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Reduction of Acute Inhalation Toxicity Testing in Rats: The Contact Angle of Organic Pigments Predicts Their Suffocation Potential

Reduction of Acute Inhalation Toxicity Testing in Rats: The Contact Angle of Organic Pigments... AbstractDetermination of acute inhalation toxicity is requested for hazard assessment of substances. In the regulatory-required test, otherwise toxicologically inert solid (dust) aerosols have to be tested up to a very high concentration limit of 5 mg/L of air. By testing a series of organic pigments at this concentration, we found that some pigments were well tolerated (hence, resulting in an LC50 >5 mg/L). For other pigments, we identified obstruction of the airways with subsequent suffocation as the cause of death at this concentration. In these cases, Organization for Economic Cooperation and Development TG 436 requires that additional animals are tested at 1 mg/L air. However, the mortality of animals at the high concentration could have been avoided if the suffocation by obstruction of the airways was predictable. Hence, we investigated the correlation of several physicochemical characteristics with the observed mortality. Test substances with the highest contact angle, a measure of hydrophobicity, produced mortality at high concentrations, whereas the more hydrophilic compounds did not. Therefore, the contact angle of test substances may serve as a predictive parameter for suffocation potential. We propose conducting this characterization before in vivo testing to reduce the number and suffering of animals until further in vitro and in silico approaches are developed to completely replace animal testing. http://www.deepdyve.com/assets/images/DeepDyve-Logo-lg.png Applied In Vitro Toxicology Mary Ann Liebert

Reduction of Acute Inhalation Toxicity Testing in Rats: The Contact Angle of Organic Pigments Predicts Their Suffocation Potential

Reduction of Acute Inhalation Toxicity Testing in Rats: The Contact Angle of Organic Pigments Predicts Their Suffocation Potential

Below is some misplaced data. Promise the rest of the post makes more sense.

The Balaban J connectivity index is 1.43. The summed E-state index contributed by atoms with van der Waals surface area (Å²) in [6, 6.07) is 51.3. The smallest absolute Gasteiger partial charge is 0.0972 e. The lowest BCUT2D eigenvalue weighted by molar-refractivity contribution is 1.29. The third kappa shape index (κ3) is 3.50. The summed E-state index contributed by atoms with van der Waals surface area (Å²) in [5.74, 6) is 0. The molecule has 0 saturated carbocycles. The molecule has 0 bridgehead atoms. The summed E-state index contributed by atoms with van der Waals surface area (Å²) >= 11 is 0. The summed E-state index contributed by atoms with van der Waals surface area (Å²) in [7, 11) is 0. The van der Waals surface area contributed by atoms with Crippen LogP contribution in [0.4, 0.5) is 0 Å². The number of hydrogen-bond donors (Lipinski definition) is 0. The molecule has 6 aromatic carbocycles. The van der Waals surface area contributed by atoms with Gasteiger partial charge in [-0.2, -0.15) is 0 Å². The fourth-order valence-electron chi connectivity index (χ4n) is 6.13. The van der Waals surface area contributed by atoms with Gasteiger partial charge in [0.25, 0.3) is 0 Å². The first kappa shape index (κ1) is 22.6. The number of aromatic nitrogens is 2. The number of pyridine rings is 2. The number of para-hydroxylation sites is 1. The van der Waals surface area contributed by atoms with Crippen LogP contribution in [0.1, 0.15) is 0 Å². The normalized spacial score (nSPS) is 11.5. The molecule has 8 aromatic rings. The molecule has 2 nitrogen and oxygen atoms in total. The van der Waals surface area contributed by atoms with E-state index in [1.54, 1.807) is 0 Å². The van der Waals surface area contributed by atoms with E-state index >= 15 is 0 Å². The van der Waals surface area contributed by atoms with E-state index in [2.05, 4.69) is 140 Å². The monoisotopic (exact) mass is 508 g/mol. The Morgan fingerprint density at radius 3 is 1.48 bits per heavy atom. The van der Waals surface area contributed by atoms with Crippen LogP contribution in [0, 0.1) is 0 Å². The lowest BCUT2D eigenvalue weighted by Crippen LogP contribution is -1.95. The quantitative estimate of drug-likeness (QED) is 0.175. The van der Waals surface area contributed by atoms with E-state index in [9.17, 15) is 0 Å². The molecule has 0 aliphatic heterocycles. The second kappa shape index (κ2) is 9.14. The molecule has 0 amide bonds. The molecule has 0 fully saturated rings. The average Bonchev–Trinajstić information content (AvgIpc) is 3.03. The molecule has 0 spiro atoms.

Applied In Vitro Toxicology , Volume 4 (2): 9 – Jun 1, 2018

Abstract

AbstractDetermination of acute inhalation toxicity is requested for hazard assessment of substances. In the regulatory-required test, otherwise toxicologically inert solid (dust) aerosols have to be tested up to a very high concentration limit of 5 mg/L of air. By testing a series of organic pigments at this concentration, we found that some pigments were well tolerated (hence, resulting in an LC50 >5 mg/L). For other pigments, we identified obstruction of the airways with subsequent suffocation as the cause of death at this concentration. In these cases, Organization for Economic Cooperation and Development TG 436 requires that additional animals are tested at 1 mg/L air. However, the mortality of animals at the high concentration could have been avoided if the suffocation by obstruction of the airways was predictable. Hence, we investigated the correlation of several physicochemical characteristics with the observed mortality. Test substances with the highest contact angle, a measure of hydrophobicity, produced mortality at high concentrations, whereas the more hydrophilic compounds did not. Therefore, the contact angle of test substances may serve as a predictive parameter for suffocation potential. We propose conducting this characterization before in vivo testing to reduce the number and suffering of animals until further in vitro and in silico approaches are developed to completely replace animal testing.

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Publisher
Mary Ann Liebert
Copyright
© Thomas Hofmann et al.
ISSN
2332-1512
eISSN
2332-1539
DOI
10.1089/aivt.2018.0006
Publisher site
See Article on Publisher Site

Abstract

AbstractDetermination of acute inhalation toxicity is requested for hazard assessment of substances. In the regulatory-required test, otherwise toxicologically inert solid (dust) aerosols have to be tested up to a very high concentration limit of 5 mg/L of air. By testing a series of organic pigments at this concentration, we found that some pigments were well tolerated (hence, resulting in an LC50 >5 mg/L). For other pigments, we identified obstruction of the airways with subsequent suffocation as the cause of death at this concentration. In these cases, Organization for Economic Cooperation and Development TG 436 requires that additional animals are tested at 1 mg/L air. However, the mortality of animals at the high concentration could have been avoided if the suffocation by obstruction of the airways was predictable. Hence, we investigated the correlation of several physicochemical characteristics with the observed mortality. Test substances with the highest contact angle, a measure of hydrophobicity, produced mortality at high concentrations, whereas the more hydrophilic compounds did not. Therefore, the contact angle of test substances may serve as a predictive parameter for suffocation potential. We propose conducting this characterization before in vivo testing to reduce the number and suffering of animals until further in vitro and in silico approaches are developed to completely replace animal testing.

Journal

Applied In Vitro ToxicologyMary Ann Liebert

Published: Jun 1, 2018

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